so aren't financial institutions more financially savvy than the average joe homeowner that enrolled in these programs? my question isn't about what the borrowers got themselves into-they likely knew the terms or should've- but rather how can banks argue "hey, they wanted this much money, it's there fault." i know that i can't just get a $10MM loan. why? because it is unlikely that i could pay it back as a student. now if we move from the extreme situation to the ones affecting these homeowners and the market, can these lenders in good conscience say that they felt that these terms were actually manageable for these customers given the bubble happening in the market? certainly the economists couldn't say with a staight face that the housing market would continue to grow and appreciate well nto the future; at least for the terms of these loans.

listen, i'm not saying that we need to bail out these consumers; they are culpable as well. i'm just saying that this isn't just some arms length situation where the lenders are completely innocent.

Quote:
There was nowhere to go but down.

so to sum up, the financial institutions didn't know this or work it into their underwriting scheme? oh, i think that they did...a little too well. they could get their interest-only until the bottom fell out like they wrote their contracts to reflect. the "conservative" banker got greedy and tried to capitalize on consumer irrationality.

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#868431 - 12/07/07 02:14 AM Re: GWB & subprime plan X
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Originally Posted By: _X_
Originally Posted By: Ron Mexico
is there any culpability on the part of financial institutions in knowing that they entered into terms that they know the customers couldn't handle?


Huge Ron - are you starting to wake up? It's the financial institutions that have created this mess, each directly or by funding mortgage banking operations. A high percentage of sub-prime paper was generated directly to the market, not through financial institutions - that fact is possibly the most troubling in that there are apparently no underwriting standard, if they can see breathe on a mirror, you are now living in a 1/2 Million house!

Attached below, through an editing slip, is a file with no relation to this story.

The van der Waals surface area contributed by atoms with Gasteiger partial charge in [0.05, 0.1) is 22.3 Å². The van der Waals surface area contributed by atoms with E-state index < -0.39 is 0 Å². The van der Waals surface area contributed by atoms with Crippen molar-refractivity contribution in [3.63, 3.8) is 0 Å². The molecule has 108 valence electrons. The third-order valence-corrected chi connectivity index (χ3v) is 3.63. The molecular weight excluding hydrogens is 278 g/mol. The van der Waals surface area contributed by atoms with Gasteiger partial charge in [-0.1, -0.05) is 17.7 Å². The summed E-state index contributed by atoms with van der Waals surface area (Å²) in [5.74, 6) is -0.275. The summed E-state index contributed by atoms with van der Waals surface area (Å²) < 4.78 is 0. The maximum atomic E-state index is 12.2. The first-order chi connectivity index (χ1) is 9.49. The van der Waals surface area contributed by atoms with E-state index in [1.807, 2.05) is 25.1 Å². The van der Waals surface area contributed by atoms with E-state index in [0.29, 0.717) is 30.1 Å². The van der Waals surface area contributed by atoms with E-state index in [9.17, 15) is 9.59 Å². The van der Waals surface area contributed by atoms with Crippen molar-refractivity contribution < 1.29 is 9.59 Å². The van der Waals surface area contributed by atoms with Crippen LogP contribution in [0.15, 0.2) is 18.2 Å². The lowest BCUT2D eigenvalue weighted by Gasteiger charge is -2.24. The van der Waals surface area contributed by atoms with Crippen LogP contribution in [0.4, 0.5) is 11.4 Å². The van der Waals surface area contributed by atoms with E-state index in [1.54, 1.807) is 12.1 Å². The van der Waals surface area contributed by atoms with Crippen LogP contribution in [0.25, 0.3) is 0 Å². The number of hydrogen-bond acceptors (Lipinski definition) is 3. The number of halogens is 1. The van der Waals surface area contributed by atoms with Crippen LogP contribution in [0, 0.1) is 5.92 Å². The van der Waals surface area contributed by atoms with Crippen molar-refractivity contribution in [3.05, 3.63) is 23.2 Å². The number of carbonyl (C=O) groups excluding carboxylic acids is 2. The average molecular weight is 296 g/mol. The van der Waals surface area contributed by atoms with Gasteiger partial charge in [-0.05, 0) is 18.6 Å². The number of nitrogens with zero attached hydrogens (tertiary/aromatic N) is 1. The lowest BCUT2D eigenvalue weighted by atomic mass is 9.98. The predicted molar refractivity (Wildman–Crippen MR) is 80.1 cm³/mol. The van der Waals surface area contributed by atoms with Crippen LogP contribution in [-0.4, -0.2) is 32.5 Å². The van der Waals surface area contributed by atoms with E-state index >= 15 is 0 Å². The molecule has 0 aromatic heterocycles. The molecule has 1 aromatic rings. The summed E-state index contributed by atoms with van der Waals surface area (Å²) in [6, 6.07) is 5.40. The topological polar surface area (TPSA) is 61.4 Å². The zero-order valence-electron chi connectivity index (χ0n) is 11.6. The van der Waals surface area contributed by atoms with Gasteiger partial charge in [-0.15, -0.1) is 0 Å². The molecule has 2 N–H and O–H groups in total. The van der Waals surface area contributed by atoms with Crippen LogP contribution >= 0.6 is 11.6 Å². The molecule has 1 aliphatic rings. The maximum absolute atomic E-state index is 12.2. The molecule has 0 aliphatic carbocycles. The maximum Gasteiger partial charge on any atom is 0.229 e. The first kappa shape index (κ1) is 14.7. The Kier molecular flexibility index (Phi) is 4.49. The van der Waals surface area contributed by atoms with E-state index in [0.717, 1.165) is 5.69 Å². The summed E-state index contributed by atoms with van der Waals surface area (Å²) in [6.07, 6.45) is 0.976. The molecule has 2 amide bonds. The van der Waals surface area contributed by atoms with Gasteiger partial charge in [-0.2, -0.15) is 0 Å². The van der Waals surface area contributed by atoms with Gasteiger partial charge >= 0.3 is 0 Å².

Im just wondering if the sum-primers have all received their property tax bill.


me wake up?! i'm surprised that you are with me on this issue. but don't remove any culpability form the originators. they can't act like "hey, i don't care where this backing is coming from but i am making a killing on these fees! i'm rich, *****!"

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#868432 - 12/07/07 02:17 AM Re: GWB & subprime plan Sinatra Fan
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Quote:
I find it more than a little ironic that some of the affected borrowers could have stated their income in such a way while applying for the loan that they could handle the payments, and now those same borrowers might be getting ready to state their income to whomever is empowered to grant them relief that they can't handle the payments.

i'm with you. i'm just on the side of the consumer, too, insofar as some people want to place all the blame on them.

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#868433 - 12/07/07 02:19 AM Re: GWB & subprime plan Pale Rider
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Quote: